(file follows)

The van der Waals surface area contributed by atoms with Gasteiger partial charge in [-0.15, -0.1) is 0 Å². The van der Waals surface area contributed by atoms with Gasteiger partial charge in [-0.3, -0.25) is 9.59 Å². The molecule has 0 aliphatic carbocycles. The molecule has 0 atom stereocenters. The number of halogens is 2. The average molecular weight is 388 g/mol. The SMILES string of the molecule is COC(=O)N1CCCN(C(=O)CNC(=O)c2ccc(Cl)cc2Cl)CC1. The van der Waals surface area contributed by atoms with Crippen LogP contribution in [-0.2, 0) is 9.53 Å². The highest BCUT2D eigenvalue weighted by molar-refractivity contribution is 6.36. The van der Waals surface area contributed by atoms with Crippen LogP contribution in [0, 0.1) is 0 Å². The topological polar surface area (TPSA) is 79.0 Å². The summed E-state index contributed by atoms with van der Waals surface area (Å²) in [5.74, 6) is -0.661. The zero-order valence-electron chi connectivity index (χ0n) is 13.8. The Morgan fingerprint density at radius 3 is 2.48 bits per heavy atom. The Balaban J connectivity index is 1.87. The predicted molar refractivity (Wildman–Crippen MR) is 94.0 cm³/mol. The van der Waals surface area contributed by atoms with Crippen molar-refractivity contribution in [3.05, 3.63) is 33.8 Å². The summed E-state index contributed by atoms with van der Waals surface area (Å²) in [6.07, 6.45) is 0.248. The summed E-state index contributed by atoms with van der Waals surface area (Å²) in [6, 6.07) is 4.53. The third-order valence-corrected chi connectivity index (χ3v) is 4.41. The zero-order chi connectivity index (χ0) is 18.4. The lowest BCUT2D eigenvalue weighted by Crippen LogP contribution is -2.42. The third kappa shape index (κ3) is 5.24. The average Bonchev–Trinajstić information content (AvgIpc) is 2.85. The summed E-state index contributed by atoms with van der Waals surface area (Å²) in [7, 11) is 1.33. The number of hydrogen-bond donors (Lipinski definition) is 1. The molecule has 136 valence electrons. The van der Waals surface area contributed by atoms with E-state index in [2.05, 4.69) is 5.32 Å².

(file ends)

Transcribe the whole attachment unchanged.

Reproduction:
The van der Waals surface area contributed by atoms with Gasteiger partial charge in [-0.15, -0.1) is 0 Å². The van der Waals surface area contributed by atoms with Gasteiger partial charge in [-0.3, -0.25) is 9.59 Å². The molecule has 0 aliphatic carbocycles. The molecule has 0 atom stereocenters. The number of halogens is 2. The average molecular weight is 388 g/mol. The SMILES string of the molecule is COC(=O)N1CCCN(C(=O)CNC(=O)c2ccc(Cl)cc2Cl)CC1. The van der Waals surface area contributed by atoms with Crippen LogP contribution in [-0.2, 0) is 9.53 Å². The highest BCUT2D eigenvalue weighted by molar-refractivity contribution is 6.36. The van der Waals surface area contributed by atoms with Crippen LogP contribution in [0, 0.1) is 0 Å². The topological polar surface area (TPSA) is 79.0 Å². The summed E-state index contributed by atoms with van der Waals surface area (Å²) in [5.74, 6) is -0.661. The zero-order valence-electron chi connectivity index (χ0n) is 13.8. The Morgan fingerprint density at radius 3 is 2.48 bits per heavy atom. The Balaban J connectivity index is 1.87. The predicted molar refractivity (Wildman–Crippen MR) is 94.0 cm³/mol. The van der Waals surface area contributed by atoms with Crippen molar-refractivity contribution in [3.05, 3.63) is 33.8 Å². The summed E-state index contributed by atoms with van der Waals surface area (Å²) in [6.07, 6.45) is 0.248. The summed E-state index contributed by atoms with van der Waals surface area (Å²) in [6, 6.07) is 4.53. The third-order valence-corrected chi connectivity index (χ3v) is 4.41. The zero-order chi connectivity index (χ0) is 18.4. The lowest BCUT2D eigenvalue weighted by Crippen LogP contribution is -2.42. The third kappa shape index (κ3) is 5.24. The average Bonchev–Trinajstić information content (AvgIpc) is 2.85. The summed E-state index contributed by atoms with van der Waals surface area (Å²) in [7, 11) is 1.33. The number of hydrogen-bond donors (Lipinski definition) is 1. The molecule has 136 valence electrons. The van der Waals surface area contributed by atoms with E-state index in [2.05, 4.69) is 5.32 Å².